President Trump is hawking weapons in the Middle East. After concluding a deal with the Saudis for $110 billion in weaponry, he sought out the Emir of Qatar and said their discussions would focus on “the purchase of lots of beautiful military equipment.”
Trump’s reference to American weapons as “beautiful” echoed the recent words of Brian Williams at MSNBC, who characterized images from the Tomahawk missile attack on Syria as “beautiful,” not once but three times.
We can vilify Trump and Williams for seeing beauty in weapons that kill, but we must also recognize Americans love their technology of death. It’s one big reason why we have more than 300 million guns in America, enough to arm virtually every American, from cradle to grave.
Why do we place so much faith in weapons? Why do we love them so?
In military affairs, America is especially prone to putting its faith in weapons. The problem is that often weaponry is either less important than one thinks, or seductive in its promise. Think of U.S. aerial drones, for example. They’ve killed a lot of people without showing any decisiveness.
Technology is a rational and orderly endeavor, but war is irrational and chaotic. Countries develop technology for war, thinking they are adding order and predictability, when they are usually adding just another element of unpredictability while expanding death.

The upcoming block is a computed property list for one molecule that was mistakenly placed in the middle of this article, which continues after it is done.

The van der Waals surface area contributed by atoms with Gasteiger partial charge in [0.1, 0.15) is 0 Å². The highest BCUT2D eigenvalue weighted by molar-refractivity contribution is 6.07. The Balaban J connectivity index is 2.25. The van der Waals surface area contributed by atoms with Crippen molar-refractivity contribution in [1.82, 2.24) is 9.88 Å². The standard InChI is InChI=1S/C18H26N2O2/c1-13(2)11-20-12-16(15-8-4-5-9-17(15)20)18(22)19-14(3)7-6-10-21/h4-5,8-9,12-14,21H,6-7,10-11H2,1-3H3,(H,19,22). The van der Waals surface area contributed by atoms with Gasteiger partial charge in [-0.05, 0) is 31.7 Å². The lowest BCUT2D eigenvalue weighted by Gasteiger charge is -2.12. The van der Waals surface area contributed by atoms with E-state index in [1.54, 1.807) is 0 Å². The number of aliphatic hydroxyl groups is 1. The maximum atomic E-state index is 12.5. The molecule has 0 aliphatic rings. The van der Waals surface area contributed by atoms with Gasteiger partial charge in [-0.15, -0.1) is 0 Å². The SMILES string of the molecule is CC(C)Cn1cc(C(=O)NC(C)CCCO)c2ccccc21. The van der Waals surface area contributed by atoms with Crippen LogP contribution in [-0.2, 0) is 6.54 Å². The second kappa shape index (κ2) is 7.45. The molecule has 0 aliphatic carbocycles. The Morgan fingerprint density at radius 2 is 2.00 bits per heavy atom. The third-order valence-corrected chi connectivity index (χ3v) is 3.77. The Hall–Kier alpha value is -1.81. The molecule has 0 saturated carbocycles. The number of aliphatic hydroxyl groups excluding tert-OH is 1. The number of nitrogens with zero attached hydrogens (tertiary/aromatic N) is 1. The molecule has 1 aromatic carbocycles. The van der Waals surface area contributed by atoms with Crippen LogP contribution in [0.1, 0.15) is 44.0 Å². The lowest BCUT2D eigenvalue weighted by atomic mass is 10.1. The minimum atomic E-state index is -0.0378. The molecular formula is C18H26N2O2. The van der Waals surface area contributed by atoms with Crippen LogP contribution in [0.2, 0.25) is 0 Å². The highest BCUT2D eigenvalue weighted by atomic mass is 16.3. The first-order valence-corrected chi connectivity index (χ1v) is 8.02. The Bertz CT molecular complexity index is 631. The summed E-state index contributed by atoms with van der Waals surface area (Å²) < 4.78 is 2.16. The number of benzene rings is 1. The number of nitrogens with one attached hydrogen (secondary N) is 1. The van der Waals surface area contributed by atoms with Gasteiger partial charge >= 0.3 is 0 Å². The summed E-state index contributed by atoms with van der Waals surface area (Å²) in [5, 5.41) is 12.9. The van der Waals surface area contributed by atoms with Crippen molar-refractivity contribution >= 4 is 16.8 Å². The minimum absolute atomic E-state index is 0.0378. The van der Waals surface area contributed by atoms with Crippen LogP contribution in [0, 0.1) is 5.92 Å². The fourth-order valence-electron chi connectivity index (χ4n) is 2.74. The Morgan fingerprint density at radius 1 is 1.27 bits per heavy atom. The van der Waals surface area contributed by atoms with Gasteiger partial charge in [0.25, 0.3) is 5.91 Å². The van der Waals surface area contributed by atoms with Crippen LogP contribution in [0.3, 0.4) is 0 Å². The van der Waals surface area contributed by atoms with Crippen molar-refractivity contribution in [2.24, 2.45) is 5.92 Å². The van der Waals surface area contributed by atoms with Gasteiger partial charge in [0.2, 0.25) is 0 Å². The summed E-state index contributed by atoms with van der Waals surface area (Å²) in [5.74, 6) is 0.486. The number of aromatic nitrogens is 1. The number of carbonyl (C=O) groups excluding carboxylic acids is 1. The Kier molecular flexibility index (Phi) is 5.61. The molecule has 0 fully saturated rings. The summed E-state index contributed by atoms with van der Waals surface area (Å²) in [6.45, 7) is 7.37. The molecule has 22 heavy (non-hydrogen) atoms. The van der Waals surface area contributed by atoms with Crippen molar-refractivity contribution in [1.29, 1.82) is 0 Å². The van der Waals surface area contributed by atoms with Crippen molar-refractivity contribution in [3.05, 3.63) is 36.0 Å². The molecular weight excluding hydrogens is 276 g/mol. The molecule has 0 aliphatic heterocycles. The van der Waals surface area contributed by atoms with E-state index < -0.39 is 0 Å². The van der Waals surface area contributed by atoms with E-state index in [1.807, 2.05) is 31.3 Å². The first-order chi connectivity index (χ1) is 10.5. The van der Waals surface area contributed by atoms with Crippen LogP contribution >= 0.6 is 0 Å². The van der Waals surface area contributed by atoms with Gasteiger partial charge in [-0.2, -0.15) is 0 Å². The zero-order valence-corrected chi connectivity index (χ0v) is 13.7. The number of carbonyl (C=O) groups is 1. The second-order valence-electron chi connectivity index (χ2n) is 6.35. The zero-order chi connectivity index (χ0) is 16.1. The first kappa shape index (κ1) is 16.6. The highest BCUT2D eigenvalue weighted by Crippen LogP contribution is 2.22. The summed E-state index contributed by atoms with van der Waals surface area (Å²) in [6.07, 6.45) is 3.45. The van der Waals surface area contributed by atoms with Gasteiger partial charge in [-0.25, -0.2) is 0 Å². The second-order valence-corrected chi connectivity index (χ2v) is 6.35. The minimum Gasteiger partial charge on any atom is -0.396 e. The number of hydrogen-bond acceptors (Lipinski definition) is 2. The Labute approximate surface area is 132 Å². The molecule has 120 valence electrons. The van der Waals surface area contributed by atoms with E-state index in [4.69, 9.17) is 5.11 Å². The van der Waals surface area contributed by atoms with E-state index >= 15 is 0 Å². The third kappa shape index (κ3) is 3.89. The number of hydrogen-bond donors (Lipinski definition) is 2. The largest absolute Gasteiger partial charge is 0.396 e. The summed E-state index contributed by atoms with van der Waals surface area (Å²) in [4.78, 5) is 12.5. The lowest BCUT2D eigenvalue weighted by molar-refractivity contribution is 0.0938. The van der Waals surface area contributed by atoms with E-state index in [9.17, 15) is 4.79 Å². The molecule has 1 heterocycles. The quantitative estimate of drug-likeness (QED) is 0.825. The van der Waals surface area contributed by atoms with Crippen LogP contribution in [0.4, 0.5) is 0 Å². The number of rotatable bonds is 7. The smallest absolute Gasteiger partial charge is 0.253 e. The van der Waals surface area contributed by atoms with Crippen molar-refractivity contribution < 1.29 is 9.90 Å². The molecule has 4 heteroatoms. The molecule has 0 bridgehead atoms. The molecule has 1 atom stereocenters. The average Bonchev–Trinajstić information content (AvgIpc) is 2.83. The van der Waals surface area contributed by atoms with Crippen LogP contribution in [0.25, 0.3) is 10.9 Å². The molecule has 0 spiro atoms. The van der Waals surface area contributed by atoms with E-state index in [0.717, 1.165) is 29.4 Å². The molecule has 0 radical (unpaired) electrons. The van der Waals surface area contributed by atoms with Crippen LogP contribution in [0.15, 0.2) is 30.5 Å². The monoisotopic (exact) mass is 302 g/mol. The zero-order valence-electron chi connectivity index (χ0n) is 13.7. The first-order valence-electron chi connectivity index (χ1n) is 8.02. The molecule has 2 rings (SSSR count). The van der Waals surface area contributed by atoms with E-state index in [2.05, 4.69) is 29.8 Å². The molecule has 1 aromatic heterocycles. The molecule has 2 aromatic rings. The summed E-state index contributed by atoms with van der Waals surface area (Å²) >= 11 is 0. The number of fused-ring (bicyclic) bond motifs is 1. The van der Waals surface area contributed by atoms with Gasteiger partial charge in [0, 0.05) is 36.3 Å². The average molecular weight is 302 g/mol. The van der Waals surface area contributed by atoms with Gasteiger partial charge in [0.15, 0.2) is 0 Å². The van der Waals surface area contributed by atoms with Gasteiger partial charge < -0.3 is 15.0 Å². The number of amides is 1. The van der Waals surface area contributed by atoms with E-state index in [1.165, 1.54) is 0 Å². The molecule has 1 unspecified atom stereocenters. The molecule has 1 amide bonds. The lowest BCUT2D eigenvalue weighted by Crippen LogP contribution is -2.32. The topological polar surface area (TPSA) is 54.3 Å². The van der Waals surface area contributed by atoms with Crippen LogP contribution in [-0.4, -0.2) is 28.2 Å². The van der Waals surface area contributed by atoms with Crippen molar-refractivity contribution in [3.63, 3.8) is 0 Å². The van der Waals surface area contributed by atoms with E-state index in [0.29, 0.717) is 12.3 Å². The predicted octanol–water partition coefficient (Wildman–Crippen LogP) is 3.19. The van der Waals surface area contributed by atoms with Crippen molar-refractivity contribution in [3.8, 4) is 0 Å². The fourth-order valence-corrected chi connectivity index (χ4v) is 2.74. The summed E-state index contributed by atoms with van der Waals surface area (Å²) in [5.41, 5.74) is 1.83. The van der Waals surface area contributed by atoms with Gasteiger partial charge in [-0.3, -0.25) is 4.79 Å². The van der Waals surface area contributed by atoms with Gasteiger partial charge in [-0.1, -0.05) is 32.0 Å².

U.S. air power is a great example — death everywhere, but no decisiveness. Look at Southeast Asia (Vietnam, Laos, Cambodia). The U.S. obliterated vast areas with high explosive and napalm and Agent Orange, killing millions without winning the war. The technological image of America today is not stunning cars or clever consumer inventions but rather Predator and Reaper drones and giant bombs like MOAB.
Profligate expenditures on weapons and their export obviously feed America’s military-industrial complex. Such weapons are sold by our politicians as job-creators, but they’re really widow-makers and life-takers. Americans used to describe armament makers as “merchants of death,” until, that is, we became the number one producer and exporter of these armaments. Now they’re “beautiful” to our president and to our media mouthpieces.
We have a strange love affair with weapons that borders on a fetish. I’ve been to a few military re-enactments, in which well-intended re-enactors play at war. The guys I’ve talked to are often experts on the nuts and bolts of the military weaponry they carry, but of course the guns aren’t loaded. It’s all bloodless fun, a “war game,” if you will.
Nowadays real war is often much like a video game, at least to U.S. “pilots” sitting in trailers in Nevada. It’s not a game to an Afghan or Yemeni getting blown to bits by a Hellfire missile fired by a drone. For some reason, foreigners on the receiving end of U.S. weaponry don’t think of it as “beautiful.” Nor do we, when our weapons are turned against us.
Enough with the “beautiful” weapons, America. Let’s stick to the beauty of spacious skies and amber waves of grain.